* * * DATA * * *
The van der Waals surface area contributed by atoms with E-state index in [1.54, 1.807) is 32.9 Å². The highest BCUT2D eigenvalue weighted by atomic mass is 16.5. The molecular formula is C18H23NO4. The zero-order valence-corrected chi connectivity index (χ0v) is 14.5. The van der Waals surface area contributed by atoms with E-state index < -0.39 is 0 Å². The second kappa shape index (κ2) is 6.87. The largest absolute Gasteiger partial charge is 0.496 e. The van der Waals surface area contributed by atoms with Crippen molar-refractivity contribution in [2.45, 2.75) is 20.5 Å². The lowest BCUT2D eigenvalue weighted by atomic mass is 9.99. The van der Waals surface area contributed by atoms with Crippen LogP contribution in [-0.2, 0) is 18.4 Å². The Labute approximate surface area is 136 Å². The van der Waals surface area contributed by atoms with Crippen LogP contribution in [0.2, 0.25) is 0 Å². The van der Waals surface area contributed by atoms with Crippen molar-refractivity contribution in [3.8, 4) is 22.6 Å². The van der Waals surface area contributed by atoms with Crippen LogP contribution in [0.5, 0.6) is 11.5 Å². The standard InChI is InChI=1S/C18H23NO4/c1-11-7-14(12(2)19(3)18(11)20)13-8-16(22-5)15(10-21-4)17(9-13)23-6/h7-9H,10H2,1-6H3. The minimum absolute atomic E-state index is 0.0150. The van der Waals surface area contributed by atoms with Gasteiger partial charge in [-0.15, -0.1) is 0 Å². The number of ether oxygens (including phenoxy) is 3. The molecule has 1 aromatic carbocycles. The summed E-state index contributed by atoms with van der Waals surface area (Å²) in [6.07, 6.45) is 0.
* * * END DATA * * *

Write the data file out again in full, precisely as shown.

The van der Waals surface area contributed by atoms with E-state index in [1.54, 1.807) is 32.9 Å². The highest BCUT2D eigenvalue weighted by atomic mass is 16.5. The molecular formula is C18H23NO4. The zero-order valence-corrected chi connectivity index (χ0v) is 14.5. The van der Waals surface area contributed by atoms with E-state index < -0.39 is 0 Å². The second kappa shape index (κ2) is 6.87. The largest absolute Gasteiger partial charge is 0.496 e. The van der Waals surface area contributed by atoms with Crippen molar-refractivity contribution in [2.45, 2.75) is 20.5 Å². The lowest BCUT2D eigenvalue weighted by atomic mass is 9.99. The van der Waals surface area contributed by atoms with Crippen LogP contribution in [-0.2, 0) is 18.4 Å². The Labute approximate surface area is 136 Å². The van der Waals surface area contributed by atoms with Crippen LogP contribution in [0.2, 0.25) is 0 Å². The van der Waals surface area contributed by atoms with Crippen molar-refractivity contribution in [3.8, 4) is 22.6 Å². The van der Waals surface area contributed by atoms with Crippen LogP contribution in [0.5, 0.6) is 11.5 Å². The standard InChI is InChI=1S/C18H23NO4/c1-11-7-14(12(2)19(3)18(11)20)13-8-16(22-5)15(10-21-4)17(9-13)23-6/h7-9H,10H2,1-6H3. The minimum absolute atomic E-state index is 0.0150. The van der Waals surface area contributed by atoms with Gasteiger partial charge in [-0.15, -0.1) is 0 Å². The number of ether oxygens (including phenoxy) is 3. The molecule has 1 aromatic carbocycles. The summed E-state index contributed by atoms with van der Waals surface area (Å²) in [6.07, 6.45) is 0.